“Peace is here in Juba”, South Sudan President Salva Kiir announced today during the swearing in of four vice presidents of the new government provided for in the peace deal signed in 2018 to end six years of conflict.
According to reports by the UN Mission in South Sudan (UNMISS), the swearing-in ceremony opened with a prayer in which Pope Francis kissing the feet of the two South Sudanese leaders was recalled: the President and the leader of the opposition Riek Machar:
“Now is the moment to kiss the feet of our brothers and sisters. Kiss them, even if they are dirty.”
A local official told The Middle East Eye how President Kiir’s decision to return to the subdivision of the country to ten states and three administrative areas from the 32 decided upon after independence in 2011, was the step that led to the new government.
“We believe that this brave step and decision by President Salva Kiir will pave the way for peace and stability in the country. We hope the other parties, especially the opposition, will be serious in the constructive engagement for the implementation of the agreement,” he said.
Kiir and Machar will form a new government six years after the conflict triggered by the removal of Machar as vice president in 2013 and the accusations against him of orchestrating a coup d’état. In 2015, the two leaders had reached an initial peace deal that included Machar returning as vice president but it collapsed when fighting began in the capital again in July 2016. A new deal was signed in Sudan in 2017 then revived in September 2018 in Addis Ababa.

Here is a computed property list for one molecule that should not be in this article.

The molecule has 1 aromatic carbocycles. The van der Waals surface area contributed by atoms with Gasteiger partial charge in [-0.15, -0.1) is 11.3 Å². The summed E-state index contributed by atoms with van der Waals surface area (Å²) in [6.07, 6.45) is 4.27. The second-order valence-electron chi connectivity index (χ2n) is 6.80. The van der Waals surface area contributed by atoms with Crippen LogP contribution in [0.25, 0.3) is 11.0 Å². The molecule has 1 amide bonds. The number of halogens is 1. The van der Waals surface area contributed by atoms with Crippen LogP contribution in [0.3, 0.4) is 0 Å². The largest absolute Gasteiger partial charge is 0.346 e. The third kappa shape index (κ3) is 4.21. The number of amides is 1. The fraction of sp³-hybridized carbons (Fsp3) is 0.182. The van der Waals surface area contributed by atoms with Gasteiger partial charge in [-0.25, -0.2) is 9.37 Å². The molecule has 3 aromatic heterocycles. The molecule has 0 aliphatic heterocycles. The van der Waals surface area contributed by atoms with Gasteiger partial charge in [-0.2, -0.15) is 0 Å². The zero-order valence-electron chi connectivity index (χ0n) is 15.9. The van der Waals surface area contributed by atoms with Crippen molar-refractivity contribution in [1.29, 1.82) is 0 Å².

“I forgave the first vice president and asked for his forgiveness,” Kiir said today. “And I ask all the South Sudanese to forgive each other. Peace has returned to Juba, it will no longer be in Khartoum or Addis Ababa. The oath represents the official end of the war and we can now declare a new beginning in South Sudan. Peace has returned to stay.”
The new vice president Machar added, “I want to assure you that we will work together to end the suffering. I reiterate my commitment to work closely with President Kiir to respect the agreement in letter and spirit.”
As large as France, South Sudan only has 300 kilometers of roads, and 90% of its population doesn’t have access to water and electricity.
It is estimated that 60% of the South Sudanese population depend on food aid provided by World Food Programme (WFP) airdrops.
Hopes that the country can recover and continue on its path towards development and democracy is more tangible. But we must not abandon South Sudan.